MAPS: PA’s 5 Most Vulnerable State House Dems
This is part two of a three part series previewing Pennsylvania’s 2020 State House elections.
In part one, I broke down Governor Wolf and Senator Casey’s 2018 re-election vote totals by PA’s 203 State House districts (HDs) and created maps to explore the current state of the Commonwealth’s political geography.
While both men won a majority of HDs, not every seat they carried is trending Democratic. Far from it as large portions of the state, including the ancestrally Democratic Wyoming and Monongahela Valleys are continuing to trend Republican. Those working-class seats used to be strongholds of Democratic support. In 2020 however, they may be the party’s biggest liability.
Fourteen House Democrats, or 15% of the caucus, represent HDs that voted for a Republican for Senate, Governor, or both. Several others occupy seats that only narrowly favored top ballot Democrats. Of these groups, some members are clearly more at risk than others. Today we’ll look at the top five seats I think are most at risk of flipping from the Democrats to the Republicans.
First, I want to pull the curtain back and briefly explain my methodology. The 2020 elections are over a year away and a lot can happen between then and now, so you should approach all long-term forecasts, including this one, with a healthy dose of skepticism. The challenges forecasters face include accounting for known unknowns; like the identity of the Democratic presidential nominee or the state of the economy and unknown unknowns, events that could upend the calculus altogether: President Trump giving up Twitter for example. Moreover there are additional variables that can be factored in like incumbency, fundraising totals, and a district’s socioeconomic status. While I considered many of the elements above, the two metrics I relied on most heavily are lean and trend.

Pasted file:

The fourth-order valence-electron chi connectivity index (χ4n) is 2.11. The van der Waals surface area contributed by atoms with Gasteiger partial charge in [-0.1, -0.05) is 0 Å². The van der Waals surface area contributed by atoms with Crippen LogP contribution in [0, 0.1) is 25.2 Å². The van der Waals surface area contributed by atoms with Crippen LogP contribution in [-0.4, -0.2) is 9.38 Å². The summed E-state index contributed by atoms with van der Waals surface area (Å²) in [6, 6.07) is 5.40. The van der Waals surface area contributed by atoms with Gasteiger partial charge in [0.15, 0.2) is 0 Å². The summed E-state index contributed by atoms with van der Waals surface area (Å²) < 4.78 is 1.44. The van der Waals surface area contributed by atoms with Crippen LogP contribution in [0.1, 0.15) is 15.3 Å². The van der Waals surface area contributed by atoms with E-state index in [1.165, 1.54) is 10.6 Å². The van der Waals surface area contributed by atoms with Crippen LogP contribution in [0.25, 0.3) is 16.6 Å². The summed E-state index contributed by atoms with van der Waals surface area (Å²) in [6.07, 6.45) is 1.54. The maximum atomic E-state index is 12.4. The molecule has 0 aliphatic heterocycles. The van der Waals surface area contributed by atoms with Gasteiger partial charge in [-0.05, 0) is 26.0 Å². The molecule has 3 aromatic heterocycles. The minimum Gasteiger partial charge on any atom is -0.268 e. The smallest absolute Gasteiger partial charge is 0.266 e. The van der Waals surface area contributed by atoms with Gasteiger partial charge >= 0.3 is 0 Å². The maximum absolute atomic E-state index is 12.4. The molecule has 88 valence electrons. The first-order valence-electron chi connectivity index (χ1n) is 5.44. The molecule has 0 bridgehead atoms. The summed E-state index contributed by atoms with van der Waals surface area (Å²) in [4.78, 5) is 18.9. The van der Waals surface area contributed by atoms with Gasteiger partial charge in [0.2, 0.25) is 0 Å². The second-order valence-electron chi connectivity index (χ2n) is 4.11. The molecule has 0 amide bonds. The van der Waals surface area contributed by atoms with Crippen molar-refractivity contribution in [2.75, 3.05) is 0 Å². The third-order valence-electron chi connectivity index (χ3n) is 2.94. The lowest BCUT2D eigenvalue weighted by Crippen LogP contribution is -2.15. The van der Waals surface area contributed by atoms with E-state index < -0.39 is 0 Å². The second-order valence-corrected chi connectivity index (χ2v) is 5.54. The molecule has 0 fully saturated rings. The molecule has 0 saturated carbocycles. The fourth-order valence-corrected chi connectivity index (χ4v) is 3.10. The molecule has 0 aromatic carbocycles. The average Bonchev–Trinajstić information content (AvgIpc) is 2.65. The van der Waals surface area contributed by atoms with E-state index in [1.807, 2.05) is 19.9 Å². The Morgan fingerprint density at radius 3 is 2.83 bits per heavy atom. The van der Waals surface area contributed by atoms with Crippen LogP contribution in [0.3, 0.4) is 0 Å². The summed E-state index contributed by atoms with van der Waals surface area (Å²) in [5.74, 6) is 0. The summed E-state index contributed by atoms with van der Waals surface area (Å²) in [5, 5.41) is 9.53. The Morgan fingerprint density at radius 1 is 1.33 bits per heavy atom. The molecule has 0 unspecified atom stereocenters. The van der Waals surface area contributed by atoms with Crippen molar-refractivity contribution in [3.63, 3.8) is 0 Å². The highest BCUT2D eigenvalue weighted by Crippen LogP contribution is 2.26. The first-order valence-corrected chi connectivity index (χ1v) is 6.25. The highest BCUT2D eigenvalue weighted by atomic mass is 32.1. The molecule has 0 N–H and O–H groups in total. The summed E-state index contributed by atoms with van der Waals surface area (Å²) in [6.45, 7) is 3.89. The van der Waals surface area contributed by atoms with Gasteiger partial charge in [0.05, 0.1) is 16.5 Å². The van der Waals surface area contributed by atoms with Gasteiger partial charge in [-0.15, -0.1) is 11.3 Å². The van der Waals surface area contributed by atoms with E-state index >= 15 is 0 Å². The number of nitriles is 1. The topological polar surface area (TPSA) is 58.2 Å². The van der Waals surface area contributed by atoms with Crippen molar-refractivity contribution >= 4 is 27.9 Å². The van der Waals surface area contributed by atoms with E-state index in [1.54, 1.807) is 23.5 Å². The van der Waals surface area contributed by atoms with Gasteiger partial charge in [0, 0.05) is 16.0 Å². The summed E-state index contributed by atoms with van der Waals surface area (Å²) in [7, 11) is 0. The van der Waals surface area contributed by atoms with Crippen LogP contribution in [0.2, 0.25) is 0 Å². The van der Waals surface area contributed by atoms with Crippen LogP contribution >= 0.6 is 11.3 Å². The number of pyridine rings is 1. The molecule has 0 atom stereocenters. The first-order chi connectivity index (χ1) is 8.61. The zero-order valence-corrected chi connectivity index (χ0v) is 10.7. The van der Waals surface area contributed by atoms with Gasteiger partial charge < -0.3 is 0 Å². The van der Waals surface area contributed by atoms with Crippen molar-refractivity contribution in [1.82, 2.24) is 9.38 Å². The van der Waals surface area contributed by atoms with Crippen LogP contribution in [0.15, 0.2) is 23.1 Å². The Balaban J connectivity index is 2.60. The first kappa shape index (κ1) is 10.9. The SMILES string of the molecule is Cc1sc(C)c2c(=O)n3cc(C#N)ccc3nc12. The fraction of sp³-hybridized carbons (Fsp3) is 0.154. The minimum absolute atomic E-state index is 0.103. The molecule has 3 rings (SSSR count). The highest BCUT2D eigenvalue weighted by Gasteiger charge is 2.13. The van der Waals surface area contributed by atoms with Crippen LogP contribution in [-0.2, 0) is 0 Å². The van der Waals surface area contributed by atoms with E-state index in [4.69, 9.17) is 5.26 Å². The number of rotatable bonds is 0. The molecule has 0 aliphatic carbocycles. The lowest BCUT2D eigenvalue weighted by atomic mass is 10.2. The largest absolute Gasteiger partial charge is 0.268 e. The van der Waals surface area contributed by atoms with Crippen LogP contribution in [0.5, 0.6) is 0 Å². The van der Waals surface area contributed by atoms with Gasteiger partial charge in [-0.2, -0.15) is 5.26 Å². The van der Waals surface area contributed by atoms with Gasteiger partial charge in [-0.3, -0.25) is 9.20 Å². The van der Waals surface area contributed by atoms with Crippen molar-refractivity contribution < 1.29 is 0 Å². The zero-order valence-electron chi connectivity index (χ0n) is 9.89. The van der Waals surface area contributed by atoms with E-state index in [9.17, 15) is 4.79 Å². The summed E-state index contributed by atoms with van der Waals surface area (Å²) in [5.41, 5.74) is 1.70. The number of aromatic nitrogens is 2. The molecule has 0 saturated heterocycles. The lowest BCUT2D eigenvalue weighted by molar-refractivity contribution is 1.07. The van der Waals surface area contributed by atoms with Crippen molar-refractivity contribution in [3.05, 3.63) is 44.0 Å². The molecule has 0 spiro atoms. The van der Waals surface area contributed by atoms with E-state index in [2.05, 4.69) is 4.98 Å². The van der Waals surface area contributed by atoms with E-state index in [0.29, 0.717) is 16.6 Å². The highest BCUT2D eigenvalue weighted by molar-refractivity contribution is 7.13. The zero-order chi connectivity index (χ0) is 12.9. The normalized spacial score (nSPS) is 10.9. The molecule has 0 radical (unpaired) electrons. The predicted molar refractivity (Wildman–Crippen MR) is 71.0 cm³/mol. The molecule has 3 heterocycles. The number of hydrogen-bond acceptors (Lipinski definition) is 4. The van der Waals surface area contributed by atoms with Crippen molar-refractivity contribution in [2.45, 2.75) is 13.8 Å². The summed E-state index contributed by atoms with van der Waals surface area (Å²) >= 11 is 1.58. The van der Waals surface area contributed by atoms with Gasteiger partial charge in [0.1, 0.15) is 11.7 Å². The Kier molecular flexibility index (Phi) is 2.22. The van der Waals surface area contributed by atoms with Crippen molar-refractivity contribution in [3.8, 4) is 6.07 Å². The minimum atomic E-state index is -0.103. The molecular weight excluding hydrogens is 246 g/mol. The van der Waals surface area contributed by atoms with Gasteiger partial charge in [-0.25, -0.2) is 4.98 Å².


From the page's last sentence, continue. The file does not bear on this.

Lean and trend both describe the relationship of a part to the whole. In this instance we’re describing how a district’s partisanship compares to the partisanship of the state. If the district votes more Republican than the state as a whole, it leans to the right or vice versa. Trend is simply the lean over time and is generated by comparing the leans from a series of sequential statewide elections.
For example, last fall Wolf carried HD-178 in Bucks County by 11% (55.47-44.53%), however his statewide margin was 17% (58.67-41.33%). This means HD-178 voted about 7.4% more Republican than the state as a whole.
As you can see from the chart, HD-178 has voted consistently to the right of the state. In 2012 it voted about 18% to the right and in 2016 just 3%, however between 2012 and 2018 the difference between the statewide and district margins shrank by 10%, indicating the district is voting more Democratic. This shift left is reflected in the topline results. In 2014 Wolf lost the district by over 7%, but in 2018 he won it by 10%.
Lean and trend are the political equivalent of putting your finger to the wind. Without knowing any additional information about a district, we can use these metrics to make basic predictions about whether a candidate will enter the cycle with the winds at their back or heading straight for a Cat-5 hurricane.
In HD-178, for instance, while cycle over cycle trends favor Democrats, we’re not at the point where a Democratic candidate would enter as a clear favorite. In fact, while Democrat Helen Tai won a special election in May of Last year (50.40-49.60%), in the general election Republican Wendi Thomas flipped the district back to the GOP (50.83-49.17%). Last fall, no HD that voted to the right of the state flipped from Democratic to Republican control. That’s the power of lean and trend.